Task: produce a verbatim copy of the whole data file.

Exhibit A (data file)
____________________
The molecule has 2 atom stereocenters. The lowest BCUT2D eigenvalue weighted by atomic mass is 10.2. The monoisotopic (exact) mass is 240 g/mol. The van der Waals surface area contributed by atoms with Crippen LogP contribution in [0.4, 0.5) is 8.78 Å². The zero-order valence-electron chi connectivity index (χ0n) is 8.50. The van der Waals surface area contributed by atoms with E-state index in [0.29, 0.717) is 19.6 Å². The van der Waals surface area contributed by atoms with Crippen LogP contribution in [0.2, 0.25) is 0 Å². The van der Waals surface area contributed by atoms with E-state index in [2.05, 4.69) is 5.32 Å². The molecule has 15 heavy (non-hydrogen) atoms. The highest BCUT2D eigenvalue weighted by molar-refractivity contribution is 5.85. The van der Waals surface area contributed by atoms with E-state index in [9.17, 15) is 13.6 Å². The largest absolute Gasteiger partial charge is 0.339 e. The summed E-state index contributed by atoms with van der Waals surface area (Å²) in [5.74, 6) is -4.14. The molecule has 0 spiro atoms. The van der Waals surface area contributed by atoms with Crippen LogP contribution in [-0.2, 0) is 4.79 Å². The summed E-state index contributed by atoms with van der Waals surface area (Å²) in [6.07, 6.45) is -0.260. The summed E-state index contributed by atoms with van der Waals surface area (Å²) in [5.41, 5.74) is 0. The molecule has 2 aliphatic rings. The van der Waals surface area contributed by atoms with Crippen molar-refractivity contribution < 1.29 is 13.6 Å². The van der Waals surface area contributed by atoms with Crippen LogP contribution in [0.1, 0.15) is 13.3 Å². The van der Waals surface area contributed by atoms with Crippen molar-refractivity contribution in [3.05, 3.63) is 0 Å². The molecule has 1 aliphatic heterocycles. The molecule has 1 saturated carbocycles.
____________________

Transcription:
The molecule has 2 atom stereocenters. The lowest BCUT2D eigenvalue weighted by atomic mass is 10.2. The monoisotopic (exact) mass is 240 g/mol. The van der Waals surface area contributed by atoms with Crippen LogP contribution in [0.4, 0.5) is 8.78 Å². The zero-order valence-electron chi connectivity index (χ0n) is 8.50. The van der Waals surface area contributed by atoms with E-state index in [0.29, 0.717) is 19.6 Å². The van der Waals surface area contributed by atoms with Crippen LogP contribution in [0.2, 0.25) is 0 Å². The van der Waals surface area contributed by atoms with E-state index in [2.05, 4.69) is 5.32 Å². The molecule has 15 heavy (non-hydrogen) atoms. The highest BCUT2D eigenvalue weighted by molar-refractivity contribution is 5.85. The van der Waals surface area contributed by atoms with E-state index in [9.17, 15) is 13.6 Å². The largest absolute Gasteiger partial charge is 0.339 e. The summed E-state index contributed by atoms with van der Waals surface area (Å²) in [5.74, 6) is -4.14. The molecule has 0 spiro atoms. The van der Waals surface area contributed by atoms with Crippen LogP contribution in [-0.2, 0) is 4.79 Å². The summed E-state index contributed by atoms with van der Waals surface area (Å²) in [6.07, 6.45) is -0.260. The summed E-state index contributed by atoms with van der Waals surface area (Å²) in [5.41, 5.74) is 0. The molecule has 2 aliphatic rings. The van der Waals surface area contributed by atoms with Crippen molar-refractivity contribution < 1.29 is 13.6 Å². The van der Waals surface area contributed by atoms with Crippen LogP contribution in [0.1, 0.15) is 13.3 Å². The van der Waals surface area contributed by atoms with Crippen molar-refractivity contribution in [3.05, 3.63) is 0 Å². The molecule has 1 aliphatic heterocycles. The molecule has 1 saturated carbocycles.